Big Bill and the Guns of El Alamein
Bill Sutherland of Orkney originally stationed in Orkney in WW II, but found himself posted to the remotest location available “for not complying with unnecessary discipline”, found himself posted to a Signals position in Egypt.
This may have been due to his skills as a Morse/Radio operator acquired during his work for the Orkney Telegraph office before the war. Here he wound up in a forward observation/communication post.
His description of the guns opening up on the German lines was that it was terrifying to them let alone to be on the receiving end. However German return fire inevitably cut the allied phone links which left Bill and his radio the only secure link for communications. He stayed at his post for over 36hrs. He had to make 2 trips of about 700 yds to get new batteries for his radio under fire. Indeed on one trip one of the batteries was hit with a bullet.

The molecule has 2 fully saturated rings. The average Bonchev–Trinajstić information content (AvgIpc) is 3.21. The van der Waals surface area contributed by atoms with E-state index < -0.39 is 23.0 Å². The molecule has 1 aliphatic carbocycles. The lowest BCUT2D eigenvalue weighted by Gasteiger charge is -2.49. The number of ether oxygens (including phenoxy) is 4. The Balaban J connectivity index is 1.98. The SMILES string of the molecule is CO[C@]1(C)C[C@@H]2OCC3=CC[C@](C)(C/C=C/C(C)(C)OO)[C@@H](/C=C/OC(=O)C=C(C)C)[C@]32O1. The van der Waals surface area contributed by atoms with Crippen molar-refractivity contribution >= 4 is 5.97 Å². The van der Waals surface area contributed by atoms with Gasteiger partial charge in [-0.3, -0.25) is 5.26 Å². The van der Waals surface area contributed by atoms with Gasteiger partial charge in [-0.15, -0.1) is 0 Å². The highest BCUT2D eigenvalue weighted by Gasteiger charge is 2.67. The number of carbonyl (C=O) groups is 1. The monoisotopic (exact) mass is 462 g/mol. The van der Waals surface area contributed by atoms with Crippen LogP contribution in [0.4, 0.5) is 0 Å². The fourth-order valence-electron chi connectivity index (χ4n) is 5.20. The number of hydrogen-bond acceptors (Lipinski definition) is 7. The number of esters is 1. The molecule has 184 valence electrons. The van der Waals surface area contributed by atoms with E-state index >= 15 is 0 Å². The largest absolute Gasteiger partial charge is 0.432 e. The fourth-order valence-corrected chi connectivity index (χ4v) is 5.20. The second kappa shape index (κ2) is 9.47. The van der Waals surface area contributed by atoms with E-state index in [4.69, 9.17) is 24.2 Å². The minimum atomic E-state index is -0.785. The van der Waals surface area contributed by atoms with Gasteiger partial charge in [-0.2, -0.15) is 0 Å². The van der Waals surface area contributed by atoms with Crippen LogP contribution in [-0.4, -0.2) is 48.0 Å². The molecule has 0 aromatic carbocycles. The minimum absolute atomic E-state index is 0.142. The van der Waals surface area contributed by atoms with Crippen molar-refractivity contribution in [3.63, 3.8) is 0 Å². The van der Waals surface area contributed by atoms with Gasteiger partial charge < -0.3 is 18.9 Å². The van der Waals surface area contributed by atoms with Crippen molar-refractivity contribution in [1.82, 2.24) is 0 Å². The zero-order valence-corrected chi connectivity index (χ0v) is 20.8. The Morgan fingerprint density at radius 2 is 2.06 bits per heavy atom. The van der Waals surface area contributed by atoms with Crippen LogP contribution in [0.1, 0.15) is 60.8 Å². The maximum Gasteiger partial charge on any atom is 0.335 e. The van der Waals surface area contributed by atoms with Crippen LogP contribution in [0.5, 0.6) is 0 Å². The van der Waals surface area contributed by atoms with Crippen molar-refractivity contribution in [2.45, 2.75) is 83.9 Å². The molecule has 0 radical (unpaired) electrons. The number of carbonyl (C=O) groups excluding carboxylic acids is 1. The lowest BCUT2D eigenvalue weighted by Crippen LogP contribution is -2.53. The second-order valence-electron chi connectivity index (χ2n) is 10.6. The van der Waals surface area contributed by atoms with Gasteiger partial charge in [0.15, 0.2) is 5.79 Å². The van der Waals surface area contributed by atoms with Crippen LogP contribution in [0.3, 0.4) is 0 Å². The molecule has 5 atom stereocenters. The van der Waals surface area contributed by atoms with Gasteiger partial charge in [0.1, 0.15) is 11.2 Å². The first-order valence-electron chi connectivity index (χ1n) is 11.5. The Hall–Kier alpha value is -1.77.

He received the Military medal for his actions here. There is an example of his radio type held in the Kirkwall Wireless museum.
Sailing by the Sunstone?
In a brilliant double act sprinkled with humour, Mark Shiner of Orkney College UHI and Dr Micheal Wharmby of Deutches Elektron-Synchhroton gave the likely truth behind this statement.
The Viking Sunstone is in fact the calcite crystalline allotrope of calcium carbonate.It was first imported from Iceland and was known as Iceland Spar. It has the property of polarising light. A property studied by Huygens. If a spot is affixed to one face and then looked through vertically upwards then shadows appear alongside the spot. Aligning these gives the direction of the Sun. It is thus more of a time telling device than anything else. It is normally found in Viking administrative centers. Mark went on to demonstrate the Viking Sun compass, plus a description of early Viking navigational skills, still being used by some Polynesians like the direction of the swell, clouds over islands, more broken water close to land for example.
Reporter Nick Morrison